Republic, however, argues that it did not waive its right to arbitrate because its conduct was reasonable for a plaintiff seeking a judgment declaring that PRLLC, as Pan Atlantic's assignee, was not a party to the Settlement Agreement, which contained the arbitration agreement. Republic claims that, because of the terms of PRLLC's agreement with Pan Atlantic, Republic was unable to assert its arbitration rights under the Settlement Agreement until after the district court determined that PRLLC was bound by the obligations of that agreement. "The propriety and desirability of having an initial judicial determination of whether an arbitration contract exists is well recognized." Gen. Guar. Ins. Co. v. New Orleans Gen. Agency, Inc., 427 F.2d 924, 928 (5th Cir.1970). PRLLC concedes that Republic did not waive its arbitration rights by asking the district court to determine whether Pan Atlantic validly assigned its rights to PRLLC. Instead PRLLC argues that waiver occurred because Republic invoked the judicial process for all of the issues in this case, including those subject to arbitration, rather than limiting its pretrial activity to the threshold question of whether there was a valid agreement to arbitrate. "A defendant can waive arbitration by actions which it takes during determination in the legal forum of the threshold issue of existence of an arbitration contract, if those actions are sufficiently inconsistent with the right to arbitrate." Id. at 929. However, "it loses sight of the purposes and effects of arbitration, and of the desirability of the initial judicial determination, to treat the court proceedings as a sort of judicial tightrope which the party seeking arbitration walks at his peril." Id. General Guaranty turned on the fact that the defendant included an alternative pleading asserting its right to arbitrate under the disputed contract in its initial response to the lawsuit. Id. at 926. The defendant's timely assertion of its arbitration rights allowed the district court to dispose of the matters before it in an orderly fashion, preserving the time and effort of the court and the parties. Id. at 929.

In contrast, Republic did not assert its right to arbitrate in a timely fashion, which prevented the district court from limiting the judicial proceedings to the threshold question of whether a valid agreement to arbitrate exists. Further, Republic chose to oppose actively PRLLC's motion for a protective order. In that motion PRLLC asked the district court to determine the narrow issue of whether PRLLC's assignment from Pan Atlantic was valid before full-fledged discovery regarding the other issues in the case was conducted. Republic argued that a protective order was unnecessary because all of the issues, including PRLLC's counterclaims, were properly before the district court. Republic thus chose to invoke the judicial process with respect to all of the issues in this case, including the issues which it now seeks to arbitrate. Accordingly, the district court finding that Republic invoked the judicial process by waiting until days before the trial on PRLLC's counterclaims was scheduled to begin is not clearly erroneous.2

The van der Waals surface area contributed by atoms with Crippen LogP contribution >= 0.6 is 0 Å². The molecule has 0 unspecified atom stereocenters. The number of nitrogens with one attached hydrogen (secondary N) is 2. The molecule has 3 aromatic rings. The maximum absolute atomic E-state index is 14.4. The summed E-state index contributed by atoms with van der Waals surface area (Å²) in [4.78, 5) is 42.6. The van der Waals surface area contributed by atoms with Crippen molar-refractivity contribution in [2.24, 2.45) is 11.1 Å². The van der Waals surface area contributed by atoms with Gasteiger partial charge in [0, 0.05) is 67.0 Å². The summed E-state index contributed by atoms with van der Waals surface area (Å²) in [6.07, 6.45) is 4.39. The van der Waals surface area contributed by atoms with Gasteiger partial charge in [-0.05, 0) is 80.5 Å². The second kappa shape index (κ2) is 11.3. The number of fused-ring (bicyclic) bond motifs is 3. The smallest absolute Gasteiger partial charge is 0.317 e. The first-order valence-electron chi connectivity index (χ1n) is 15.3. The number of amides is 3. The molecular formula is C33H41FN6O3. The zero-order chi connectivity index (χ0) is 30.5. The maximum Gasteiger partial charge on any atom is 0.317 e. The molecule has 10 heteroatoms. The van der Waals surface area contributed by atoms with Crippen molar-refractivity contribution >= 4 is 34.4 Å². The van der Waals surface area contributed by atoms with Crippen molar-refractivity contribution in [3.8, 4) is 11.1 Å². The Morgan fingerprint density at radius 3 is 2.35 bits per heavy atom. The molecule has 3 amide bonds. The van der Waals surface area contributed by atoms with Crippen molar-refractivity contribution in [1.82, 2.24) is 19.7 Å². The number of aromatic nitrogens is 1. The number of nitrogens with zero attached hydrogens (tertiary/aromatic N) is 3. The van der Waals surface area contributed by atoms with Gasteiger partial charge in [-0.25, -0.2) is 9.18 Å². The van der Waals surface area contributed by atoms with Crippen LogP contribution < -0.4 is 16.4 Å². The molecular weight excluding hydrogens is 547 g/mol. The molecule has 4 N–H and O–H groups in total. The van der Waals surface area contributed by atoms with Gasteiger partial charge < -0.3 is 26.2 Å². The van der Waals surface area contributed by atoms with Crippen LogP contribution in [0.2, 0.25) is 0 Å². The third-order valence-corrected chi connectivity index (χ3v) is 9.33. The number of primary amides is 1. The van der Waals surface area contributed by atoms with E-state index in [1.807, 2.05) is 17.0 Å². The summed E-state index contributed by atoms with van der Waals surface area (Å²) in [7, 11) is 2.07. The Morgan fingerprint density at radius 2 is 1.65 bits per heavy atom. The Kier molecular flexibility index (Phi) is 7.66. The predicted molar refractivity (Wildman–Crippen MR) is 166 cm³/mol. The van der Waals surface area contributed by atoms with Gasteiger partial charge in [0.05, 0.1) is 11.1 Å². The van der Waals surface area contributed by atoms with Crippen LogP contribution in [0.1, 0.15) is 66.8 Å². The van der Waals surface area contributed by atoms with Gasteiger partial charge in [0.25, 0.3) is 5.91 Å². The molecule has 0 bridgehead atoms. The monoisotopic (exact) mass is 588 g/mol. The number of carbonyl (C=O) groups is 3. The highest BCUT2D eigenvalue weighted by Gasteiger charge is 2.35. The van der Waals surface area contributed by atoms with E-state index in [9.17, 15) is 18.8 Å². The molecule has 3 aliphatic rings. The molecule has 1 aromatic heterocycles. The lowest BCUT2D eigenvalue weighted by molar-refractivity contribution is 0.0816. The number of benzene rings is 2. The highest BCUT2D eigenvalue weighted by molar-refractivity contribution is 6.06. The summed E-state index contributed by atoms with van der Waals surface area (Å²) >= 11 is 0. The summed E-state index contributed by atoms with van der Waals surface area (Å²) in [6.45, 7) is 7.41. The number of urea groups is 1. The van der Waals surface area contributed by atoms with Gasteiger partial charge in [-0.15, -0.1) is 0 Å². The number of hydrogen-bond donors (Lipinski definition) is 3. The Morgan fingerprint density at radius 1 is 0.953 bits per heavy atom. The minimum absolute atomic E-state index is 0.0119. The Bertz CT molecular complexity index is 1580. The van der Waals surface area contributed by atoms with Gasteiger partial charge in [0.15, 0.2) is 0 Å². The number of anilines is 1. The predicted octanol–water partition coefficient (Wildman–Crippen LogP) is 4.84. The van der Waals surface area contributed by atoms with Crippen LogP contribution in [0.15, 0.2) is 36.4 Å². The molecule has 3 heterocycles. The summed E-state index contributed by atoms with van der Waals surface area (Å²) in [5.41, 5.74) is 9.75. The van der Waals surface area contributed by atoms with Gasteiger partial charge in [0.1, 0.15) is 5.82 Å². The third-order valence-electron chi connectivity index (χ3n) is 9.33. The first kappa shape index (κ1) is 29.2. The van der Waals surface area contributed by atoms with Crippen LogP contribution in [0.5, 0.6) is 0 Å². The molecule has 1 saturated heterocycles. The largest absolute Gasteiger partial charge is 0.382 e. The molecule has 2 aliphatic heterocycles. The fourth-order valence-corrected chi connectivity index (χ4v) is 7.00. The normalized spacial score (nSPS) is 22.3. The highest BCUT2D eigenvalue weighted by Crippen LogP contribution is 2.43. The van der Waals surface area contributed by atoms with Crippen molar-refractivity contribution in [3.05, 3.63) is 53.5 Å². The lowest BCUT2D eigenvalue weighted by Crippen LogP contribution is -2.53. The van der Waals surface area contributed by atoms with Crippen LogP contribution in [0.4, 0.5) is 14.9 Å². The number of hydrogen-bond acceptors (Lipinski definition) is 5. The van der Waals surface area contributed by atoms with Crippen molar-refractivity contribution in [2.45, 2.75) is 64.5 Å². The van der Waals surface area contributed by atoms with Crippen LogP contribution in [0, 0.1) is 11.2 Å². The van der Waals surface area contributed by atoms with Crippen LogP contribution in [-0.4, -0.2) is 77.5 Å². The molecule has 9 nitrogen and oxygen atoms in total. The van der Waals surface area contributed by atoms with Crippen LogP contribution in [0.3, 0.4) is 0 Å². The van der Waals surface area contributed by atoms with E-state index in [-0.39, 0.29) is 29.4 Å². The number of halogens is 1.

B

In addition to the invocation of the judicial process, there must be prejudice to the party opposing arbitration before we will find that the right to arbitrate has been waived. "[F]or purposes of a waiver of an arbitration agreement: `prejudice... refers to the inherent unfairness in terms of delay, expense, or damage to a party's legal position that occurs when the party's opponent forces it to litigate an issue and later seeks to arbitrate that same issue.'" Subway, 169 F.3d at 327 (quoting Doctor's Assocs. v. Distajo, 107 F.3d 126, 134 (2d Cir.1997)) (omission in original). Ultimately, however, "[t]he question of what constitutes a waiver of the right of arbitration depends on the facts of each case." Tenneco Resins, Inc. v. Davy Int'l, AG, 770 F.2d 416, 420 (5th Cir.1985).

Three factors are particularly relevant when making a prejudice determination. See Price, 791 F.2d at 1159, 1162 (affirming the district court's finding that the "`mounting attorney's fees,' `seventeen month delay' [before asserting the right to arbitrate], and `disclosure which has resulted from the numerous depositions and production of documents' constituted prejudice sufficient" to support the waiver of arbitration). First, while discovery relating to non-arbitrable claims is not prejudicial, where the pretrial activity was related to all of the parties' claims, including those that were conceded to be arbitrable, arbitration would result in prejudice. Id. at 1159. Second, the time and expense incurred in defending against a motion for summary judgment could prejudice the party opposing arbitration. Id. at 1162. Third, a party's failure to timely assert its right to arbitrate a dispute is also relevant to the prejudice determination. Id. at 1161.